Talented

“The Art of Chess” Inspires at the Reykjavik Museum

By: Alexandra Choli - Published: Apr 2, 2009 • References: wallpaper and uglydoggy
When the Reykjavik Museum provokes the imagination of contemporary artists, The Art of Chess is born and even chess boards are bound to lose their uptight attitude. Part of Gilbert’s Collection, the sets on display in the Icelandic museum include the thought-provoking creations of internationally renowned artists such as Damien Hirst, Maurizio Cattelan and Alastair Mackie.

Damien Hirst presents a pharmaceutical approach to the traditional board game, using etched and transparent pill bottles for black and white pawns, respectively. His concept 'Mental Escapology' employs a mirrored surgical-looking board with biohazard signs and a matching storing cabinet. A game of chess possibly revolves around the edges of sanity in the mind of the creative artist.

With a more life-loving attitude, hand painted porcelain silhouettes take the place of chess pieces in the Good and Evil creation of Maurizio Cattelan. The colorful figures represent notorious characters including Rasputin, Donatella Versace and Gandhi, while the “White King” Adolph Hitler and “Black King” Martin Luther King are the stars of the show.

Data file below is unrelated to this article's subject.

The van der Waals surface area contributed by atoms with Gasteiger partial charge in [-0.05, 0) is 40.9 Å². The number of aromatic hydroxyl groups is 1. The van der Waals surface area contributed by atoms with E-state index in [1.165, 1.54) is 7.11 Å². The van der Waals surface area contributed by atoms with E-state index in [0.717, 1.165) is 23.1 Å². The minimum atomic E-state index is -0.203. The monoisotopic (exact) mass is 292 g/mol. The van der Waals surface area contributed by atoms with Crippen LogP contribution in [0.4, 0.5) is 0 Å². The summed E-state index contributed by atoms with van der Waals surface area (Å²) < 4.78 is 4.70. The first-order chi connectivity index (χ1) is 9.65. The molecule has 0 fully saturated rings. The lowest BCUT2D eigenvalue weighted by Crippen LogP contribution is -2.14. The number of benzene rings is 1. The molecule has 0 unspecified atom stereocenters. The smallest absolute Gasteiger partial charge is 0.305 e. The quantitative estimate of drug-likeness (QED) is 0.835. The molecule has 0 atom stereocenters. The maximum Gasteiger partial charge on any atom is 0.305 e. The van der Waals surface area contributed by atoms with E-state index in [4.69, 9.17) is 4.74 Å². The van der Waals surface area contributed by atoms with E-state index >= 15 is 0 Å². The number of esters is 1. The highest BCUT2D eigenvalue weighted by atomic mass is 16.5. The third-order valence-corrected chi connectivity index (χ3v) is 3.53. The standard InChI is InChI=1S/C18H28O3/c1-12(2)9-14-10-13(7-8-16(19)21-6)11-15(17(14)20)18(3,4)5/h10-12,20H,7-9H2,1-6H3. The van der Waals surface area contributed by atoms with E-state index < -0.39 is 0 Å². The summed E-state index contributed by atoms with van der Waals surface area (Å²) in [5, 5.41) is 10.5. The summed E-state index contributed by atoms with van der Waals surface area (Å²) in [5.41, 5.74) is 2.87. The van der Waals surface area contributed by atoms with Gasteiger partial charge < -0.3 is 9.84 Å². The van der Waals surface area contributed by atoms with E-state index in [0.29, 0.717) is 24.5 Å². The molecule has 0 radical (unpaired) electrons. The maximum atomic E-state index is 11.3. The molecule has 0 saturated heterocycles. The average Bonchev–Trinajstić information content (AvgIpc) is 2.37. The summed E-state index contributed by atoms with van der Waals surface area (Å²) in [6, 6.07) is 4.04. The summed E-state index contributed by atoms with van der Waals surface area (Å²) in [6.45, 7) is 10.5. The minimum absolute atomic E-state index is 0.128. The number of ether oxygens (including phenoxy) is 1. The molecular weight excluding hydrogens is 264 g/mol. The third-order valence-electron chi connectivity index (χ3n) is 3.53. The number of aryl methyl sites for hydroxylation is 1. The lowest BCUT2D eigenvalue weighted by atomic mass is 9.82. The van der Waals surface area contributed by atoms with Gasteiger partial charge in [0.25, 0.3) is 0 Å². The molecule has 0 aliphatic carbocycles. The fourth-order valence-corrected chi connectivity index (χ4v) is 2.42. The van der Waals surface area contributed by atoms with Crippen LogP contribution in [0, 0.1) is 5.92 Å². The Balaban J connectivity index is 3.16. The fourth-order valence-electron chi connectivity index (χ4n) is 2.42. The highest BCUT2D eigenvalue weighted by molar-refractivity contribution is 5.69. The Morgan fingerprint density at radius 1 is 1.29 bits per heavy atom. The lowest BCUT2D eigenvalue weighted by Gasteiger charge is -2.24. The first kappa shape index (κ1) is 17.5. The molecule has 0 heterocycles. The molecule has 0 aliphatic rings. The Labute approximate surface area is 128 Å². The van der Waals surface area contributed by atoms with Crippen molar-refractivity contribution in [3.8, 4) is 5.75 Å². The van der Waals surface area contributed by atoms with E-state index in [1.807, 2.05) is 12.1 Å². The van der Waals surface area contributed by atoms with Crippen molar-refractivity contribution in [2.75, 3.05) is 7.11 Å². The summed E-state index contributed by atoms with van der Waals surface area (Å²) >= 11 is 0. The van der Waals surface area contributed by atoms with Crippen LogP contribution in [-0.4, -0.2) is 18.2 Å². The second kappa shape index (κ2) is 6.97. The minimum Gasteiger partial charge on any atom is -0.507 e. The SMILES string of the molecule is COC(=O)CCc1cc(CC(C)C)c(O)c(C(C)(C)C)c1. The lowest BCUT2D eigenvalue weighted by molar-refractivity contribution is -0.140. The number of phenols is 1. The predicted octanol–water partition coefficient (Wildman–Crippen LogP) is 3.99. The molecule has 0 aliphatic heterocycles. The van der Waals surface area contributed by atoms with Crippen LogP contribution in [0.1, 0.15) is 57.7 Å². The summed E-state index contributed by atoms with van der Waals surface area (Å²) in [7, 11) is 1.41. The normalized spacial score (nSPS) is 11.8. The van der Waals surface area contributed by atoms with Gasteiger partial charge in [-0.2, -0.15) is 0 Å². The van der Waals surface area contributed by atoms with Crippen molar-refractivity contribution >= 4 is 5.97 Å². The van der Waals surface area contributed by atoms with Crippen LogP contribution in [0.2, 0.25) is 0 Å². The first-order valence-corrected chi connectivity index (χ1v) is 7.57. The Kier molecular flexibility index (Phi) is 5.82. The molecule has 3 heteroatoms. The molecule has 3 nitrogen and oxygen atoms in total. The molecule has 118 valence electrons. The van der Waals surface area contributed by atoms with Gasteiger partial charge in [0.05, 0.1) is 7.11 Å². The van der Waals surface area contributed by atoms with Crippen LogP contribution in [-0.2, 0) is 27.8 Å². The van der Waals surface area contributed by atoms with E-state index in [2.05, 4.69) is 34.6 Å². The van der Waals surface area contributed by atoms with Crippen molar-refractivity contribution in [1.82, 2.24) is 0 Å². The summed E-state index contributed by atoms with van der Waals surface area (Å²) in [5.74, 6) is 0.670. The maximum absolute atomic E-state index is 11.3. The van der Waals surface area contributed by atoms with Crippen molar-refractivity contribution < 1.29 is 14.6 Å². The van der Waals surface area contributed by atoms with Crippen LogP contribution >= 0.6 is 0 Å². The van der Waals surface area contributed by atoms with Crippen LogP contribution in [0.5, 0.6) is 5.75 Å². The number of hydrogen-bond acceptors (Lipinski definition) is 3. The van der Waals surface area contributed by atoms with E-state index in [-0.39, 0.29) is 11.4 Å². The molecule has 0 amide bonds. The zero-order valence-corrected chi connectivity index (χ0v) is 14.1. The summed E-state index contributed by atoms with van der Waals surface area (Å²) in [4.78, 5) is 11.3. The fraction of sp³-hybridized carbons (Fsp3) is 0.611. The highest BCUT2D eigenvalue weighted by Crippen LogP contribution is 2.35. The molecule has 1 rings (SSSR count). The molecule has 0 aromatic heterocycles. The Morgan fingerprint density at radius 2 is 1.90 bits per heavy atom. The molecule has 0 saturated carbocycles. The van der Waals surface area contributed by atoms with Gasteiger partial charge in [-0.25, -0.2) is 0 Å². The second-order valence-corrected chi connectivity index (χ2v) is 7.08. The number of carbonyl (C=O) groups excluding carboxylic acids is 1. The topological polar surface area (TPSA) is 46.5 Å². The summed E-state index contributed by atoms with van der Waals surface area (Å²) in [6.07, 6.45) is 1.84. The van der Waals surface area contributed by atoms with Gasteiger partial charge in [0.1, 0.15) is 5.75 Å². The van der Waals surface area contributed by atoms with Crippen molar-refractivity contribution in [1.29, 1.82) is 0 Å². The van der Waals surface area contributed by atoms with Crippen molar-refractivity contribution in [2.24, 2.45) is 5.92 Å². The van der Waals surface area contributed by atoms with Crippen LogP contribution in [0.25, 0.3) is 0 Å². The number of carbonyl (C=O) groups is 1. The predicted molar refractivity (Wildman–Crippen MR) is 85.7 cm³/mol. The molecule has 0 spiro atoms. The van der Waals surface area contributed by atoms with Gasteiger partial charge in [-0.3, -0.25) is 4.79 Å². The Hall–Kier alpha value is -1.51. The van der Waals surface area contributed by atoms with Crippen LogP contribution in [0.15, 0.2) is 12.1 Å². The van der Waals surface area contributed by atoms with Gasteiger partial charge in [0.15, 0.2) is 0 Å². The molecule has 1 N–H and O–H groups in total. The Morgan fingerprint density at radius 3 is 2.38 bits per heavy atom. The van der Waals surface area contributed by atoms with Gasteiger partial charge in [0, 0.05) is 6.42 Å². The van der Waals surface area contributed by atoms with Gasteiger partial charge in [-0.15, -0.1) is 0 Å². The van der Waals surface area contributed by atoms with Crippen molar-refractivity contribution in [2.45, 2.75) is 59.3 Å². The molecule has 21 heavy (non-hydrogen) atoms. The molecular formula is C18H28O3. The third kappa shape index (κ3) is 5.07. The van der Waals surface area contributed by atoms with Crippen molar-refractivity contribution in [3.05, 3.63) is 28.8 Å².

Alastair Mackie spreads his touch on the historical game with some animal kingdom magic. Each chess piece of the Amorphous Organic set encapsulates a single suspended insect, a flying one for “Whites” and a ground based one for “Blacks.” Reminiscent of the spectacular "Jurassic Park" movie, the insects are trapped in the clear amber cylinders, which are illuminated by the glowing board surface.